NHL Final Four: Penguins vs. Bruins, Blackhawks vs. Kings – HockeyFriday, May 31, 2013 21:29
The last four Stanley Cup winners are the last four NHL teams standing–could the hockey playoffs get any better?
How many championships does it take to make a dynasty?
It’s funny, but the word dynasty is thrown around a lot less in hockey than it is in the other sports. And it’s not like there haven’t been any by the definitions by which dynasties would be measured in baseball, football or basketball. One reason may be that the NHL’s version of the New York Yankees, the Montreal Canadiens, won the vast majority of their Stanley Cups while the league only had six teams.
But even since the NHL expanded, what franchises stand out? The New York Islanders of the early 1980s were a dynasty. Immediately prior to their run of four straight Stanley Cups, those same Canadiens won four straight, too, and immediately after, the Edmonton Oilers won four in five years. Since that time, however, no team has won more than two in a row, with the most dynastic run being that of the Detroit Red Wings, winning three of six from 1997-2002.
The question is worth asking because of the unique situation that has arisen with this year’s NHL final four in which the last four team standing–the Pittsburgh Penguins, Boston Bruins, Chicago Blackhawks and Los Angeles Kings–are the last four Stanley Cup winners. I’m not sure if such has ever happened before in any of the Big Four American sports, but even if it has, the frequency would be quite rare.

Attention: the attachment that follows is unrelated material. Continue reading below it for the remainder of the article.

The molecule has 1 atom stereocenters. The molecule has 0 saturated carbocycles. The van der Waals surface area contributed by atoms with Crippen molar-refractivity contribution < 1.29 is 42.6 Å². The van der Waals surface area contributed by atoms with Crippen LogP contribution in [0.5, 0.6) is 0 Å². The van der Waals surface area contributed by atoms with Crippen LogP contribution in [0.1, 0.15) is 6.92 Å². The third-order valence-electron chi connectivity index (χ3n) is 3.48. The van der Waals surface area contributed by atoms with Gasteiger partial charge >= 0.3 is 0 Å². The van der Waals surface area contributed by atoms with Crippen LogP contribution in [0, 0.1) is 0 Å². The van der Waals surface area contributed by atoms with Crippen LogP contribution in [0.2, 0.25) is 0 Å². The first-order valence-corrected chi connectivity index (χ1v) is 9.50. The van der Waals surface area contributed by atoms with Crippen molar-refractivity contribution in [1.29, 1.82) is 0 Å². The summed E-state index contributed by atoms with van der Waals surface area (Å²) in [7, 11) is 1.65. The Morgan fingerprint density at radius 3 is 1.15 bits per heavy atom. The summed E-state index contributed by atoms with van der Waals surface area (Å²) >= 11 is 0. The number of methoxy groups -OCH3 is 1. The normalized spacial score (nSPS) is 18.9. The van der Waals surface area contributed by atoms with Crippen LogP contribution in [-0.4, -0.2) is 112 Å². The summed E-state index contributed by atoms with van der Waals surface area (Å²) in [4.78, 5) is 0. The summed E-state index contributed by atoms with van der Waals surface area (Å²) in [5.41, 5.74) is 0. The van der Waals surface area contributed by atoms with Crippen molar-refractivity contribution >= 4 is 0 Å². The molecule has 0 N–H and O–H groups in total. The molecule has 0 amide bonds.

So one franchise is assured of winning two Stanley Cups in at most five–and perhaps back-to-back–years. Not dynasty numbers by traditional years, but then…
Many sports fans and pundits agree that the NHL has the best post-season of the Big Four sports–even if they are not hockey fans first. Nothing rivals the intensity of the Stanley Cup playoffs starting from the first puck drop of the first game of the first round–let alone any Game 7. The only thing that beats playoff hockey is overtime playoff hockey, play-to-you-drop true sudden death. And Game 7 overtime is close to sports nirvana.
The other reason, besides pure intensity, that hockey has the best post-season is that the Stanley Cup playoffs are the most grueling of any of the sports. Hockey is a grind, easily the most difficult championship to win even once, let alone multiple times over a period of a few years.
That the four most recent winners have all ground their way again to this year’s final four says something about the continued strength of these franchises.
Will the winner someday be considered a dynasty?
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